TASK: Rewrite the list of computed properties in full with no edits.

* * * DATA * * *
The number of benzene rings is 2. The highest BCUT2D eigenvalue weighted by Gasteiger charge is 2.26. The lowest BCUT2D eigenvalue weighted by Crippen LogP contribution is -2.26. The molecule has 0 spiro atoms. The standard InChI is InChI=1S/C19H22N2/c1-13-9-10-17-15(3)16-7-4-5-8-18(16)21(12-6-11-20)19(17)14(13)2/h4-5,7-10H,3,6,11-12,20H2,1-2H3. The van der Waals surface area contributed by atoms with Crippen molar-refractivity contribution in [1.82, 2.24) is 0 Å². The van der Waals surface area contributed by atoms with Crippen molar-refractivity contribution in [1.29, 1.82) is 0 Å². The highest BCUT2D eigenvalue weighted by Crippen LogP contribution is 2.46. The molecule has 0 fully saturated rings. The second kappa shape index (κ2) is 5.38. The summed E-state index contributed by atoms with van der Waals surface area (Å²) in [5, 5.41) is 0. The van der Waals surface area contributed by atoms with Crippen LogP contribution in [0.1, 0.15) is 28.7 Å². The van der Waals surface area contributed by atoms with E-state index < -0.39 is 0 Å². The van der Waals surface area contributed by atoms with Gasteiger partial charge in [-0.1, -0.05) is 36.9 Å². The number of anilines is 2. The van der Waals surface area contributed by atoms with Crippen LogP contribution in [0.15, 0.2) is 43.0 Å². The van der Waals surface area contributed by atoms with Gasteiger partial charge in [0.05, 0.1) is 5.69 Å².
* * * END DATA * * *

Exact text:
The number of benzene rings is 2. The highest BCUT2D eigenvalue weighted by Gasteiger charge is 2.26. The lowest BCUT2D eigenvalue weighted by Crippen LogP contribution is -2.26. The molecule has 0 spiro atoms. The standard InChI is InChI=1S/C19H22N2/c1-13-9-10-17-15(3)16-7-4-5-8-18(16)21(12-6-11-20)19(17)14(13)2/h4-5,7-10H,3,6,11-12,20H2,1-2H3. The van der Waals surface area contributed by atoms with Crippen molar-refractivity contribution in [1.82, 2.24) is 0 Å². The van der Waals surface area contributed by atoms with Crippen molar-refractivity contribution in [1.29, 1.82) is 0 Å². The highest BCUT2D eigenvalue weighted by Crippen LogP contribution is 2.46. The molecule has 0 fully saturated rings. The second kappa shape index (κ2) is 5.38. The summed E-state index contributed by atoms with van der Waals surface area (Å²) in [5, 5.41) is 0. The van der Waals surface area contributed by atoms with Crippen LogP contribution in [0.1, 0.15) is 28.7 Å². The van der Waals surface area contributed by atoms with E-state index < -0.39 is 0 Å². The van der Waals surface area contributed by atoms with Gasteiger partial charge in [-0.1, -0.05) is 36.9 Å². The number of anilines is 2. The van der Waals surface area contributed by atoms with Crippen LogP contribution in [0.15, 0.2) is 43.0 Å². The van der Waals surface area contributed by atoms with Gasteiger partial charge in [0.05, 0.1) is 5.69 Å².